4

One factor that hasn't been explained is the number of elections happening at the same time. Many European countries (Germany very much included) hold one or two elections per year (with a phased calendar in the case of German local and provincial elections), where people elect one person or one body. In the US, you have literally hundreds of races, ...


4

The phenomenon you're describing is often called the spoiler effect, where similar candidates in a plurality based race end up impeding each other. One common measure of whether a voting system is susceptible to this effect is the "independence of clones criterion", where the winner doesn't change if another option is added which is identical (or very ...


4

First point, the 68.05% number is sloppy, if not completely specious. The author notes that there were "15,676 individual events" recorded in the tabulation log, but doesn't specify what an event is in this context. I assume that an 'event' is any pertinent action performed by a user or the machine and recorded in the log, but regardless an 'event' ...


3

In addition to the above answers, blockchain and public ledgers can be combined with mail-in voting to create a better mail-in voting system. The USPS is filing a patent for a blockchain system that could help with mail-in-voting to add more security and make said votes easier to count. According to the patent itself, the system works when “a registered ...


3

This seems relatively easy to defeat. if (ELECTION_DAY == date) { make_my_candidate_win(); restore_executable_from_backup(); } else { count_results_correctly(); } That said, that they run test ballots during a recount does not prove or even suggest that they don't do it before the actual election. If anything, it suggests that they do do it ...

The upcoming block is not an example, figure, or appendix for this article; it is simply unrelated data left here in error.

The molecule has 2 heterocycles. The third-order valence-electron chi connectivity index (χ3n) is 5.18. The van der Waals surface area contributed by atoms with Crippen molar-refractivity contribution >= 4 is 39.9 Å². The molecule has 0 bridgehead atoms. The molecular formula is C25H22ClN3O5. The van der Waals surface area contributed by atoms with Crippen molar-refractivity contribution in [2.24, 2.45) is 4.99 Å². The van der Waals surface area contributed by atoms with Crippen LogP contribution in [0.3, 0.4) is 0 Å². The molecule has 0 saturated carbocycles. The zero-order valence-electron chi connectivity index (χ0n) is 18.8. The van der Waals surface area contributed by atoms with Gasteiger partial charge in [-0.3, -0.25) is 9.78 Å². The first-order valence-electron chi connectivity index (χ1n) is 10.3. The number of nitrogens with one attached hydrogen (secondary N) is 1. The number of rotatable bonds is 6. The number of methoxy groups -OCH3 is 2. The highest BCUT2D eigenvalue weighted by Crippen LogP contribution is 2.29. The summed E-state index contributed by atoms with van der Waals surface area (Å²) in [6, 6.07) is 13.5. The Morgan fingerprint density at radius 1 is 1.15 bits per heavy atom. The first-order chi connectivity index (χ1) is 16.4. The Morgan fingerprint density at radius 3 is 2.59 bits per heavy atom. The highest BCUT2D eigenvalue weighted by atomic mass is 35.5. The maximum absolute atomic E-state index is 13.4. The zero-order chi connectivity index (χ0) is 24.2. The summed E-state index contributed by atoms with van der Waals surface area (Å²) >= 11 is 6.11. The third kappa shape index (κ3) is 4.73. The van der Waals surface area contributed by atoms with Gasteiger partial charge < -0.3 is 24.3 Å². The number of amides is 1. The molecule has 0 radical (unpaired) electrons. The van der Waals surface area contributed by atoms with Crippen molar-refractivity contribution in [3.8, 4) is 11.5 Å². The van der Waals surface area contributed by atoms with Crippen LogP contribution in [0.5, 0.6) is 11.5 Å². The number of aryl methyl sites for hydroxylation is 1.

3

Like everything else with elections, this varies state-by-state. This page has a list of what kind of machine each state uses (more detailed and up-to-date map here), but there are effectively five kinds: Optical Scan - Just like standardized testing: Voter marks the ballot, then a machine scans it and counts it. Direct Recording Electronic (DRE) - Voter ...


3

There is a fairly large body of research on the effects of polling on elections — including the effects of exit polling — which tends to support the existence of strategic voting and the bandwagon effect. In short, people will read polls and change their voting behavior on the fly: moving their vote to some second-best candidate who has a better chance of ...


3

It does everything but count; validates, potentially rejects, and makes the selection machine-readable. It's basically the same step as a teacher would use to grade a test with an answer key overlay; marking which questions were answered right and wrong. This is the step before counting the totals and assigning a grade, which is basically what the tabulator ...


3

In general it's a bad idea to ask questions about ongoing investigations. All I can tell you is that AG of Michigan has labelled that report as not credible: Attorney General Dana Nessel and Secretary of State Jocelyn Benson, in an Antrim County court hearing today, did not object to the public release of a report on Dominion software from the partisan ...